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Just published on GSL Online, the Center for Gender & Sexuality Law’s webjournal, Shana Khader’s (JD 2011) paper, Taking the Sex out of Sexual Harassment: How the “Equal Opportunity Harasser” Defense Threatens to Change the Contours of Sexual Harassment Under Title VII, and Why it Should be Eliminated.

Here’s the abstract:

The “equal opportunity harasser” defense to a sexual harassment claim—allowing for an employer to escape liability under Title VII by showing that members of both sexes were sexually harassed—is problematic on its face. Intuitively, it seems both wrong and right: it appears to be a bizarre loophole that more harassment can be a defense to a sexual harassment claim; and yet, at the same time, it is seems that it must be true that an action cannot constitute sex-based discrimination if it is taken toward both men and women. This paper explores the “equal opportunity harasser” defense in order to pinpoint the source of the tension described above. The paper begins by tracing the origins of the defense in Title VII case law and proceeds by following its evolution including courts’ responses to its employ. Through grappling with the conceptual difficulties it presents, this paper argues that recognizing the “equal opportunity harasser” defense not only runs contrary to courts’ core assumptions regarding the nature of sexual harassment claims, but also threatens to undermine the effectiveness of sexual harassment litigation overall. In order to avoid these problems, either the “equal opportunity harasser” defense must be eliminated altogether or legislation must be enacted outlawing sexual harassment outside of the Title VII framework.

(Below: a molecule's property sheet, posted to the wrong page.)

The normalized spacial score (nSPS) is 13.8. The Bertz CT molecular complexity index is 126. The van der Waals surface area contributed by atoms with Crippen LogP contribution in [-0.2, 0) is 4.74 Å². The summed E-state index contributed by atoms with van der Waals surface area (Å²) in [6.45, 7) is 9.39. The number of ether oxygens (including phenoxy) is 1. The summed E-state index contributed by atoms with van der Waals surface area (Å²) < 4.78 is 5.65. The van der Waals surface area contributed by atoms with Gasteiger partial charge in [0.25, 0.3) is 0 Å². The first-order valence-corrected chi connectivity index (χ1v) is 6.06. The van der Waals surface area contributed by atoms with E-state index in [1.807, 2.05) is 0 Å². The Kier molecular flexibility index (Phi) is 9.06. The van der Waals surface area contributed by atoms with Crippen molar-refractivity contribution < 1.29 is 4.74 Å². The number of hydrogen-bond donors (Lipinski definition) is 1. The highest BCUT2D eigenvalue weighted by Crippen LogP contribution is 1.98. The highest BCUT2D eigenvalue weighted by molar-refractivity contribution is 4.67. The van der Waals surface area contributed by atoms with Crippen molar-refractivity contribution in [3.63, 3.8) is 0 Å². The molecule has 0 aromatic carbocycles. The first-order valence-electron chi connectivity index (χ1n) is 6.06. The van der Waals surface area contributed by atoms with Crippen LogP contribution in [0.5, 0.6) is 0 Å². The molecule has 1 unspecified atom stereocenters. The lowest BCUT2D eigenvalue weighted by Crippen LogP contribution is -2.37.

2 comments

  1. Just Published on GSL Online: Taking the Sex out of Sexual Harassment http://wp.me/ploC4-Tr

  2. How the “Equal Opportunity Harasser” Defense Threatens to Change Sexual Harassment law, Why it Should be Eliminated: http://bit.ly/eBW446

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